Lesson Progress
0% Complete

Distensibility refers to the ease of ventricular filling in diastole (ability to stretch). Lusitropy is the term used to refer to the distensible state of a cardiac chamber.

How do changes in distensibility change cardiac performance?

As a chamber becomes less distensible an equal end-diastolic volume (preload) causes higher chamber pressures. These are transmitted upstream and can lead to pulmonary edema if it is the left ventricle or left atrium that is affected with a reduced distensibility. Thus, for the same amount of preload the less distensible chamber generates higher pressures. Most cardiac disorders tend to reduce distensibility, some very much more than others. Chronic distention of a chamber, particularly the atria, results in an increase in distensibility.

Pressure volume curve showing different rates of distensibility
Pressure-Volume curve in different states of distensibility

How are changes in distensibility detected on physical examination?

Reduced distensibility of left ventricle or left atrium – may show evidence of left heart congestion:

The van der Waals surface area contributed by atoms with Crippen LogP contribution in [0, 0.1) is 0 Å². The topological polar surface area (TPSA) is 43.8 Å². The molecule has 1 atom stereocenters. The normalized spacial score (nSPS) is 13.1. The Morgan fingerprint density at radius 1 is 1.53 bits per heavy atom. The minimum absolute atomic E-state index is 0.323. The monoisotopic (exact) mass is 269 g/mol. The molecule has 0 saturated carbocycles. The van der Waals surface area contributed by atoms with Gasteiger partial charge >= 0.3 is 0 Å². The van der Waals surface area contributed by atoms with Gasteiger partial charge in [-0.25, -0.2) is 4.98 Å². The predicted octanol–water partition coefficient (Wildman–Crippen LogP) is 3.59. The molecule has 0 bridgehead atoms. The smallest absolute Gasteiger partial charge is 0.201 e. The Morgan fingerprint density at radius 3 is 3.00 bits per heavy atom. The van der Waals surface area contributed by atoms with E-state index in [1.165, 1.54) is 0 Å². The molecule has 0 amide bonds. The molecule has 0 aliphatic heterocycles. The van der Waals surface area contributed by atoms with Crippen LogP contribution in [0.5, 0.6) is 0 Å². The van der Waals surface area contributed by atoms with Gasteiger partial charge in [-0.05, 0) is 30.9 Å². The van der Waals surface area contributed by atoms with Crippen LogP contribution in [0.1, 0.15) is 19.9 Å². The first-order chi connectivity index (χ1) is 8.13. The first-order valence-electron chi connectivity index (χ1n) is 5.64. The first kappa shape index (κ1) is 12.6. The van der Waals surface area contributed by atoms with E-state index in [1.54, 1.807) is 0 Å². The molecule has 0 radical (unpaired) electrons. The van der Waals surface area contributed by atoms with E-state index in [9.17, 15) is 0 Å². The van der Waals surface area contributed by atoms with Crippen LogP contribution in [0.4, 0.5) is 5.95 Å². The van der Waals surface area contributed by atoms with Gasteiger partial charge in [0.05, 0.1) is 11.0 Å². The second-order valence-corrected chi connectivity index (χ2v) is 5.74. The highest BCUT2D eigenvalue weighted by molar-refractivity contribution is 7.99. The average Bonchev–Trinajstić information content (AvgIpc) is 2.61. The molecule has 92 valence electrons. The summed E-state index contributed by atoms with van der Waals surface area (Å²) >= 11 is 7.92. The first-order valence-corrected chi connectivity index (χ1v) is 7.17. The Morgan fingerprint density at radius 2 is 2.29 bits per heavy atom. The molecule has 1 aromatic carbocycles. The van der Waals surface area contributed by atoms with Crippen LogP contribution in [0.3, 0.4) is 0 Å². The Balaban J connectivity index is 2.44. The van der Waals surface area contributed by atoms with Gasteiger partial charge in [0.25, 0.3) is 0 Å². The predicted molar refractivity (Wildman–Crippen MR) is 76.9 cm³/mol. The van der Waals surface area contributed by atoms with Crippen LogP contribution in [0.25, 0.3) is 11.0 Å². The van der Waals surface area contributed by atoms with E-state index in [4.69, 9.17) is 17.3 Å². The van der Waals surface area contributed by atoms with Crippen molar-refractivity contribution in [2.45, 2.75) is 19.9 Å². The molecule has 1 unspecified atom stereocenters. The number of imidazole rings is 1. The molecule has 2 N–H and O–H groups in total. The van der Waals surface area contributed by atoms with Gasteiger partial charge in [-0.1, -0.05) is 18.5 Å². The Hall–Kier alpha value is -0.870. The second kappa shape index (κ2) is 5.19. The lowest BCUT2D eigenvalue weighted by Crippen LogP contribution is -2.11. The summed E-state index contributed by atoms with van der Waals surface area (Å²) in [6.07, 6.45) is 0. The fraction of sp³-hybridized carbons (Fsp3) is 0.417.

• pulmonary edema causing increased respiratory rate and effort, crackles or increased broncho-vesicular lung sounds on auscultation
  • hypoxia/cyanosis
  • excessive right ventricular preload

Reduced distensibility of right ventricle or right atrium – may show evidence of right heart congestion: 

  • jugular venous distention or peripheral venous distention
  • positive hepato-jugular reflux
  • pleural effusion (increased or laboured respiration, diminished lung sounds)
  • hepatomegaly and/or splenomegaly
  • ascites (abdominal effusion)
  • subcutaneous edema

Comments: Note how this looks like elevated preload in the adjacent upstream chamber. In fact, reduced distensibility causes a form of elevated preload in the adjacent upstream chamber.